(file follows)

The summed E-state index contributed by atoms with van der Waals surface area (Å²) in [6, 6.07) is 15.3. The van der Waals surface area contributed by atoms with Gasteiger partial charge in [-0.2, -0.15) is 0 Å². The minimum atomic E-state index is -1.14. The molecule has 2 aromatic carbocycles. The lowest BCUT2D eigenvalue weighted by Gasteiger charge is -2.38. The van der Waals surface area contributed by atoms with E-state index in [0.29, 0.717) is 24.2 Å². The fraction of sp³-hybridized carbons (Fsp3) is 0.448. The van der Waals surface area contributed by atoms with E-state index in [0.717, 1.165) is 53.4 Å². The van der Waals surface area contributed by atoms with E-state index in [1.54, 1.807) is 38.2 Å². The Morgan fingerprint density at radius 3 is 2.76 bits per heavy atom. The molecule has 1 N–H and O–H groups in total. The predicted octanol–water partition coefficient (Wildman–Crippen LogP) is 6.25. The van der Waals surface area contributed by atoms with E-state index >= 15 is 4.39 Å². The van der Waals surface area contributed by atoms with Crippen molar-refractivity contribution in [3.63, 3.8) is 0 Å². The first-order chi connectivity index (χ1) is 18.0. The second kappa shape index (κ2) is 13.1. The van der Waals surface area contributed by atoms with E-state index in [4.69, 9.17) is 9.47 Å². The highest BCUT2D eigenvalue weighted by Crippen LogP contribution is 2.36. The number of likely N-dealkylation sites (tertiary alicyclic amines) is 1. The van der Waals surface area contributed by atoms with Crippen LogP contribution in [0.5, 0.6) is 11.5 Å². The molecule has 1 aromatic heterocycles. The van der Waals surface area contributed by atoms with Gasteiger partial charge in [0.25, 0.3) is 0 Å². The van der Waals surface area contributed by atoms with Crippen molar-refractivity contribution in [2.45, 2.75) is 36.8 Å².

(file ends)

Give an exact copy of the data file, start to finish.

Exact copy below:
The summed E-state index contributed by atoms with van der Waals surface area (Å²) in [6, 6.07) is 15.3. The van der Waals surface area contributed by atoms with Gasteiger partial charge in [-0.2, -0.15) is 0 Å². The minimum atomic E-state index is -1.14. The molecule has 2 aromatic carbocycles. The lowest BCUT2D eigenvalue weighted by Gasteiger charge is -2.38. The van der Waals surface area contributed by atoms with E-state index in [0.29, 0.717) is 24.2 Å². The fraction of sp³-hybridized carbons (Fsp3) is 0.448. The van der Waals surface area contributed by atoms with E-state index in [0.717, 1.165) is 53.4 Å². The van der Waals surface area contributed by atoms with E-state index in [1.54, 1.807) is 38.2 Å². The Morgan fingerprint density at radius 3 is 2.76 bits per heavy atom. The molecule has 1 N–H and O–H groups in total. The predicted octanol–water partition coefficient (Wildman–Crippen LogP) is 6.25. The van der Waals surface area contributed by atoms with E-state index >= 15 is 4.39 Å². The van der Waals surface area contributed by atoms with Crippen molar-refractivity contribution in [3.63, 3.8) is 0 Å². The first-order chi connectivity index (χ1) is 18.0. The second kappa shape index (κ2) is 13.1. The van der Waals surface area contributed by atoms with E-state index in [4.69, 9.17) is 9.47 Å². The highest BCUT2D eigenvalue weighted by Crippen LogP contribution is 2.36. The number of likely N-dealkylation sites (tertiary alicyclic amines) is 1. The van der Waals surface area contributed by atoms with Crippen LogP contribution in [0.5, 0.6) is 11.5 Å². The molecule has 1 aromatic heterocycles. The van der Waals surface area contributed by atoms with Gasteiger partial charge in [0.25, 0.3) is 0 Å². The van der Waals surface area contributed by atoms with Crippen molar-refractivity contribution in [2.45, 2.75) is 36.8 Å².